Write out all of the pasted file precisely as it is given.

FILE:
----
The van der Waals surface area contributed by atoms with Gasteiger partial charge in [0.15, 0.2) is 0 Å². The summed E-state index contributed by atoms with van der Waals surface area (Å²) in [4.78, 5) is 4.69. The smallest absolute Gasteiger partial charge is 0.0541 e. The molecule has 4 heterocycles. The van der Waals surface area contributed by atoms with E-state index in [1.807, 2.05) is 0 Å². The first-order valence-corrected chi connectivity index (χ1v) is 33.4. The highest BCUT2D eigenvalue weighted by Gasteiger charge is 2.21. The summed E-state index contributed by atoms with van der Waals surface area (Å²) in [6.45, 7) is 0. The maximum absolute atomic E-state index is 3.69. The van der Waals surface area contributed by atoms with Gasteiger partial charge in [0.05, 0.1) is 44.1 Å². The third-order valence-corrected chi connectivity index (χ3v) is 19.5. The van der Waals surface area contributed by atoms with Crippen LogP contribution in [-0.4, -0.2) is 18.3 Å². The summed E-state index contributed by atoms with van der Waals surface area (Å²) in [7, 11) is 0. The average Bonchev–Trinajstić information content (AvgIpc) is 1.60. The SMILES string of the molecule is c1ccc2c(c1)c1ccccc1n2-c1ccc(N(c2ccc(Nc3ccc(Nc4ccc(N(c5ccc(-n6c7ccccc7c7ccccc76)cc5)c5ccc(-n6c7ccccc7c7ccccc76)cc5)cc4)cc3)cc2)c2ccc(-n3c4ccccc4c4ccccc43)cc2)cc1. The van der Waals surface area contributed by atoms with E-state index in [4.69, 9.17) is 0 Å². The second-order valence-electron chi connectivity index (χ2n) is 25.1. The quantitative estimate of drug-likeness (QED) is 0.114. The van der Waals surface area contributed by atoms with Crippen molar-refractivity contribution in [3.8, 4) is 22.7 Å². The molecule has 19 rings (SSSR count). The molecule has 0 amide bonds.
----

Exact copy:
The van der Waals surface area contributed by atoms with Gasteiger partial charge in [0.15, 0.2) is 0 Å². The summed E-state index contributed by atoms with van der Waals surface area (Å²) in [4.78, 5) is 4.69. The smallest absolute Gasteiger partial charge is 0.0541 e. The molecule has 4 heterocycles. The van der Waals surface area contributed by atoms with E-state index in [1.807, 2.05) is 0 Å². The first-order valence-corrected chi connectivity index (χ1v) is 33.4. The highest BCUT2D eigenvalue weighted by Gasteiger charge is 2.21. The summed E-state index contributed by atoms with van der Waals surface area (Å²) in [6.45, 7) is 0. The maximum absolute atomic E-state index is 3.69. The van der Waals surface area contributed by atoms with Gasteiger partial charge in [0.05, 0.1) is 44.1 Å². The third-order valence-corrected chi connectivity index (χ3v) is 19.5. The van der Waals surface area contributed by atoms with Crippen LogP contribution in [-0.4, -0.2) is 18.3 Å². The summed E-state index contributed by atoms with van der Waals surface area (Å²) in [7, 11) is 0. The average Bonchev–Trinajstić information content (AvgIpc) is 1.60. The SMILES string of the molecule is c1ccc2c(c1)c1ccccc1n2-c1ccc(N(c2ccc(Nc3ccc(Nc4ccc(N(c5ccc(-n6c7ccccc7c7ccccc76)cc5)c5ccc(-n6c7ccccc7c7ccccc76)cc5)cc4)cc3)cc2)c2ccc(-n3c4ccccc4c4ccccc43)cc2)cc1. The van der Waals surface area contributed by atoms with E-state index in [4.69, 9.17) is 0 Å². The second-order valence-electron chi connectivity index (χ2n) is 25.1. The quantitative estimate of drug-likeness (QED) is 0.114. The van der Waals surface area contributed by atoms with Crippen molar-refractivity contribution in [3.8, 4) is 22.7 Å². The molecule has 19 rings (SSSR count). The molecule has 0 amide bonds.